- 1.1 [Religion/Religión] predicar* to preach the Gospel predicar* el Evangelio to preach a sermon dar* un sermónMore example sentences1.2 (advocate) [doctrine/ideas] preconizar* he's always preaching its virtues siempre está proclamando sus virtudes
More example sentences
- Because of this ministry, ministers across the nation can preach the Christian message to a culture that has been taught that the Bible cannot be trusted.
- Sikhism preaches a message of devotion and remembrance of God at all times, truthful living, equality of mankind, social justice and denounces superstitions and blind rituals.
- So Peter was the first to preach a message unto Gentile believers.
- We run a business, not a re-education camp, so we don't preach the co-operative gospel to people.
- For as long as I've known you, you've always preached the virtue of consistency.
- They also preach tolerance of others with different beliefs.
- 1.1 (deliver sermon) predicar* to preach to the converted gastar saliva (convenciendo a los que ya están convencidos) 1.2 (give advice) [pejorative/peyorativo] to preach (
to/ atsb) dar(le)* un sermón ( aalgn) [pejorative/peyorativo], sermonear (a algn) [colloquial, pejorative/familiar, peyorativo]More example sentences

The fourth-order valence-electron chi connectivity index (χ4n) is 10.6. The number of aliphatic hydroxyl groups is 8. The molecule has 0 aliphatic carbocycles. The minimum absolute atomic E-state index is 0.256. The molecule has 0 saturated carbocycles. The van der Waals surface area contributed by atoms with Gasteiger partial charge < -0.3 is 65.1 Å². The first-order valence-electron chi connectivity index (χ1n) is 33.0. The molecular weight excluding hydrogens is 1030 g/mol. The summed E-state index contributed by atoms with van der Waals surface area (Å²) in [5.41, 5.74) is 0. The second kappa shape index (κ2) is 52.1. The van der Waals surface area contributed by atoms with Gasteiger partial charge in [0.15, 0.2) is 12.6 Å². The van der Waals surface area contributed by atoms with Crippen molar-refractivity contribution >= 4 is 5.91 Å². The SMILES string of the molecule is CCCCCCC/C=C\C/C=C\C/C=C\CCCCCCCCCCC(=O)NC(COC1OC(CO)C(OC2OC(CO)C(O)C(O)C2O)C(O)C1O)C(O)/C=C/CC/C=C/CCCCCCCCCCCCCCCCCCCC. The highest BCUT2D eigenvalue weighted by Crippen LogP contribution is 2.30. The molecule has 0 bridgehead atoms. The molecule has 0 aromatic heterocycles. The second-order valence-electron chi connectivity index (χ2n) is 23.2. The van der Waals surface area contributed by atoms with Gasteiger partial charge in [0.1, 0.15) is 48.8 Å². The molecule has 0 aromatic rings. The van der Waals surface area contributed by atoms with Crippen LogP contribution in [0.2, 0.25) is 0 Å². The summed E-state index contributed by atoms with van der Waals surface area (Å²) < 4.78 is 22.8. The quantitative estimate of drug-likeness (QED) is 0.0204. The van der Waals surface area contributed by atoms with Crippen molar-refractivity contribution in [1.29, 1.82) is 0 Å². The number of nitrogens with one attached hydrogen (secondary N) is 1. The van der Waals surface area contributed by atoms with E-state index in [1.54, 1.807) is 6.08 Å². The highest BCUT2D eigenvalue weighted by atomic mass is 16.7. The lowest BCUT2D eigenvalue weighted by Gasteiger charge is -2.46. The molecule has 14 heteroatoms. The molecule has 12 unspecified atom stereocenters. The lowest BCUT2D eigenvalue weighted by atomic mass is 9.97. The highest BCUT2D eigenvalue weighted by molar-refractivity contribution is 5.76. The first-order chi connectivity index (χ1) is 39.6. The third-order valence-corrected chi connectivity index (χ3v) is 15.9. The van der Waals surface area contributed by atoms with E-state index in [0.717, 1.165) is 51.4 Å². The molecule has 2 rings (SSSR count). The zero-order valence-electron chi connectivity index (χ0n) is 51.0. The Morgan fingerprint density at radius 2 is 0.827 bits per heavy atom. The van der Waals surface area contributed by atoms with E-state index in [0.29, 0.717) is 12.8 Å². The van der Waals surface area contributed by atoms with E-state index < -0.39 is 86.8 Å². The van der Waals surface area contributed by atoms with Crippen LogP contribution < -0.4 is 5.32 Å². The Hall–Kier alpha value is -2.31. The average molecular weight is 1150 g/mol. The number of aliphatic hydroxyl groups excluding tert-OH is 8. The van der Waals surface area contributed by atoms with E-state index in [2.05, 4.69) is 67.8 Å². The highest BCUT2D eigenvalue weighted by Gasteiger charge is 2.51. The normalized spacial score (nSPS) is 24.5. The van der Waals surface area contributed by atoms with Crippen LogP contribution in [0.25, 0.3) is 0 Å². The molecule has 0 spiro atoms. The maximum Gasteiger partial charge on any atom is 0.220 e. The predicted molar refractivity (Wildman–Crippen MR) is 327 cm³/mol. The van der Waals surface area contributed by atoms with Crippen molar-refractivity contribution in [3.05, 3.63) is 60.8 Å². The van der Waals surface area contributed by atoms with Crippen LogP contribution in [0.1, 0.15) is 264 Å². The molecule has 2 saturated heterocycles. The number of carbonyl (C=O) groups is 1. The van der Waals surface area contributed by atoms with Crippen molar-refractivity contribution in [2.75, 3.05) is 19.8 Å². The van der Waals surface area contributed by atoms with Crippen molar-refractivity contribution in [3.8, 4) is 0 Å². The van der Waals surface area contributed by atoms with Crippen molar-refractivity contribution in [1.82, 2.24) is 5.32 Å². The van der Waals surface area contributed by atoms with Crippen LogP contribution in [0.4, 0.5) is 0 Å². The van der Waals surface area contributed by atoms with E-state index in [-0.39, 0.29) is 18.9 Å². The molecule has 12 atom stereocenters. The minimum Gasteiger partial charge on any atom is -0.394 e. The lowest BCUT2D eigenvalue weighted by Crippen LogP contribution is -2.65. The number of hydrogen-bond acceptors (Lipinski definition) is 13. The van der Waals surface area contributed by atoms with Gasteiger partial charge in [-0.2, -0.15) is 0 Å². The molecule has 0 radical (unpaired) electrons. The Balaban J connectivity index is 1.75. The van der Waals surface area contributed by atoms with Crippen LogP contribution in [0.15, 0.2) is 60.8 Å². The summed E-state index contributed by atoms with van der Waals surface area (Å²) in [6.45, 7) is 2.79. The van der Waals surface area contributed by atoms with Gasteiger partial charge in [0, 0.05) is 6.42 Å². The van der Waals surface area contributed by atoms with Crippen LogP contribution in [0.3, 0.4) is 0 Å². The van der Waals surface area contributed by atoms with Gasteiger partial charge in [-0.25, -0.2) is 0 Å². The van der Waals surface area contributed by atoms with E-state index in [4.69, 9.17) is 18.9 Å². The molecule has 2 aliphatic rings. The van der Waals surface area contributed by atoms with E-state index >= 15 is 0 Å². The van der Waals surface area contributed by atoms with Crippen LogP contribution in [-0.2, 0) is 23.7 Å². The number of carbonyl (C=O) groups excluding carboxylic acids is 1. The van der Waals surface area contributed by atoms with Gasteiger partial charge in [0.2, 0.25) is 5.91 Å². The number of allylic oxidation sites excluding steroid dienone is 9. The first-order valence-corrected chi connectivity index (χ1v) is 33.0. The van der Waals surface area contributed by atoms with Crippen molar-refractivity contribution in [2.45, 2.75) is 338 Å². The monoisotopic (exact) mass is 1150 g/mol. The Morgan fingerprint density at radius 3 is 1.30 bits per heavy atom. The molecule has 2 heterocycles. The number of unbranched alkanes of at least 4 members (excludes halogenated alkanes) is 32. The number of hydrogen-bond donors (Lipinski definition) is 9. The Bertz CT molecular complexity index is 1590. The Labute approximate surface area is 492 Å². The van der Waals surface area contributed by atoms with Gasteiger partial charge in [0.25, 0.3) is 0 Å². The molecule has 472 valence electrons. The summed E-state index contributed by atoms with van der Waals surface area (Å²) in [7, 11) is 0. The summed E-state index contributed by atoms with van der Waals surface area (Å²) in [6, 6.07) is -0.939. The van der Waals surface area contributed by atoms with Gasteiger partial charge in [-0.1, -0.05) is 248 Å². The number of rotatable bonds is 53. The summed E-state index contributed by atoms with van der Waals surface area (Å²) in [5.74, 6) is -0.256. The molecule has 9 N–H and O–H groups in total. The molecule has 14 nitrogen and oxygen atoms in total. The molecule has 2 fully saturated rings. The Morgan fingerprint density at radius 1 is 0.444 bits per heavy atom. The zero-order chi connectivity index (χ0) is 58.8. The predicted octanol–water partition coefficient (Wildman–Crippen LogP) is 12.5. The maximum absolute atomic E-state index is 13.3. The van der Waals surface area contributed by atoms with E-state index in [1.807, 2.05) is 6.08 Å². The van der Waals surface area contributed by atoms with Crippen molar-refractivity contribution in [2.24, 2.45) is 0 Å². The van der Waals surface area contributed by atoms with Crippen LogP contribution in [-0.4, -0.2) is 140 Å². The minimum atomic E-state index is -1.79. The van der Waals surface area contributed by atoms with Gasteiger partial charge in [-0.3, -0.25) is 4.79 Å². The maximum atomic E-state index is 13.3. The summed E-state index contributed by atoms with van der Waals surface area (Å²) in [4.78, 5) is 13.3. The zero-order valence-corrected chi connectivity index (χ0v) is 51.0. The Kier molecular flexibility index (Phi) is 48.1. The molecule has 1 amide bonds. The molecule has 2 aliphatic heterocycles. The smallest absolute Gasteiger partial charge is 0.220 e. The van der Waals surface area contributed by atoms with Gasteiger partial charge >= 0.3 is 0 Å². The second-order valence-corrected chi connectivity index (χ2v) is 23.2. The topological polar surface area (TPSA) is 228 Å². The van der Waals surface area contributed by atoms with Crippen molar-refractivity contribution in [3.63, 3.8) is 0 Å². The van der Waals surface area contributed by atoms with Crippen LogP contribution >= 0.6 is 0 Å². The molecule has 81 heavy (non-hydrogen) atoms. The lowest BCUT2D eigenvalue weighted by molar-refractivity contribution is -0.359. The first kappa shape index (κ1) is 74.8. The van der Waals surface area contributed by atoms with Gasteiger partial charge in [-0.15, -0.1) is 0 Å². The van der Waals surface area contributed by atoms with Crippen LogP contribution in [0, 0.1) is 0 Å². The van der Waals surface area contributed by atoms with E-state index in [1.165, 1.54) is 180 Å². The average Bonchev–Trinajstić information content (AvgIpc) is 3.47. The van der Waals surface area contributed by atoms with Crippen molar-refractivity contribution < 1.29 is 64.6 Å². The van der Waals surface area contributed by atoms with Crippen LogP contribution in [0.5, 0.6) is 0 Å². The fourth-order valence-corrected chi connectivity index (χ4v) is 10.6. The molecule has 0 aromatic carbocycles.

More example sentences
- He viewed him then as ‘the stereotype of a head waiter’ who preached at them ‘like a division chaplain in the army’.
- Many of the kids will eventually rebel against all the stuff preached at them, however.
- I have never ever preached at them, but I have given them my opinion where they have asked for it.
- He is said to have delivered 18,000 sermons, preaching 40-60 hours a week.
- The newly re-born legend soon featured as the centrepiece of a series of patriotic sermons preached in parish churches across England.
- But let's say that the book is a collection of sermons preached at that church.
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Did you know that bable (or asturiano) is a variety of Castilian spoken in Asturias? It went into decline when the kingdom of Castile achieved political dominance and imposed Castilian on what became Spain. By the twentieth century it was confined to rural areas. With the revival of Spanish regional languages